Traditionally, research on g has concentrated on psychometric investigations of test data, with a special emphasis on factor analytic approaches. However, empirical research on the nature of g has also drawn upon experimental cognitive psychology and mental chronometry, brain anatomy and physiology, quantitative and molecular genetics, and primate evolution. Some scientists consider g as a statistical regularity and uncontroversial, and a general cognitive factor appears in data collected from people in nearly every human culture. Yet, there is no consensus as to what causes the positive correlations between tests.
Research in the field of behavioral genetics has established that the construct of g is highly heritable. It has a number of other biological correlates, including brain size. It is also a significant predictor of individual differences in many social outcomes, particularly in education and employment. The most widely accepted contemporary theories of intelligence incorporate the g factor. However, critics of g have contended that an emphasis on g is misplaced and entails a devaluation of other important abilities. Stephen J. Gould famously denounced the concept of g as supporting an unrealistic reified view of human intelligence.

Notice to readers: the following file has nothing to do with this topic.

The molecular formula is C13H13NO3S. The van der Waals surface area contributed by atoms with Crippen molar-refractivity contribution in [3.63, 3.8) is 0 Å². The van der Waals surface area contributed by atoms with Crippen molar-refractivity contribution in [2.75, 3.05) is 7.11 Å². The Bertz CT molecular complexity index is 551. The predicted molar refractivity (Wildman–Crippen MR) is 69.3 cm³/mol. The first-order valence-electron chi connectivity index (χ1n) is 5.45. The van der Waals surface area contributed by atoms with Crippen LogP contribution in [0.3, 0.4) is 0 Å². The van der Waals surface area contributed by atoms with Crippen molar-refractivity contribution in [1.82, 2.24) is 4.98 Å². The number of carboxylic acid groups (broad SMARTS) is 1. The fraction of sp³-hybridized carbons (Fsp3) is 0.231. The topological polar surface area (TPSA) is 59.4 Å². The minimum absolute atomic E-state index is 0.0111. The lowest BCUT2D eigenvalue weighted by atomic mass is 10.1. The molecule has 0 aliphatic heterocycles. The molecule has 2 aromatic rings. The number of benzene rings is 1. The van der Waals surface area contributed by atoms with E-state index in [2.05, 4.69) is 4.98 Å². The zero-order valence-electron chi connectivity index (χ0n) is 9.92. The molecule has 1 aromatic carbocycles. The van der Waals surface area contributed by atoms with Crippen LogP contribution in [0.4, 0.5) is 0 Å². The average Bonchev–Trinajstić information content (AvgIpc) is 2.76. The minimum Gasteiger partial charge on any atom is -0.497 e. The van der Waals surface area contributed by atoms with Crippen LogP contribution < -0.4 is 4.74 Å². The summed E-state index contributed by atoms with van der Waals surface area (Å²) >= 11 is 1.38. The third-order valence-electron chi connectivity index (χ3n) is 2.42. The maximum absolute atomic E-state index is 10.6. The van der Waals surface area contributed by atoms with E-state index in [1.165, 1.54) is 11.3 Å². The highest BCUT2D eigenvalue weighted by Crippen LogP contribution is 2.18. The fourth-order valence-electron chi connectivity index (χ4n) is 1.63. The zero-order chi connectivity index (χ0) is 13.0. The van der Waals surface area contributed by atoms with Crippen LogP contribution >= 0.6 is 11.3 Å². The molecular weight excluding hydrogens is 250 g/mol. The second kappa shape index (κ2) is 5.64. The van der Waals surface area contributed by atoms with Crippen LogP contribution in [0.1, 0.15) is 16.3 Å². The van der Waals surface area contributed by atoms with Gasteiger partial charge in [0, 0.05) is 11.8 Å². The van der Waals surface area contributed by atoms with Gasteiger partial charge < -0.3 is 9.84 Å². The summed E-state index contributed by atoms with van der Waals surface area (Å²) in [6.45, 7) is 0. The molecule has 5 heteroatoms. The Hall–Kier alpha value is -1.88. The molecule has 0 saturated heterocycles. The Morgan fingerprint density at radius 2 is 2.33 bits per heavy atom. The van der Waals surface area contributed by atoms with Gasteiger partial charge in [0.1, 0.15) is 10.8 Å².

German Wikipedia mentions that the g factor is one of the causes of the Lamb Shift. It does not say why and I am trying to find a connection between these two things. Any ideas?
I'm reading peskin QFT textbook. In page 196 eq. (6.58) it says
$$F_2(q^2=0)=\frac{\alpha}{2\pi}\int ^1_0 dx dy dz \delta (x+y+z-1) \frac{2m^2z(1-z)}{m^2(1-z)^2}\\=\frac{\alpha}{\pi}\int ^1_0 dz\int ^{1-z}_0 dy \frac{z}{1-z}=\frac{\alpha}{2\pi}$$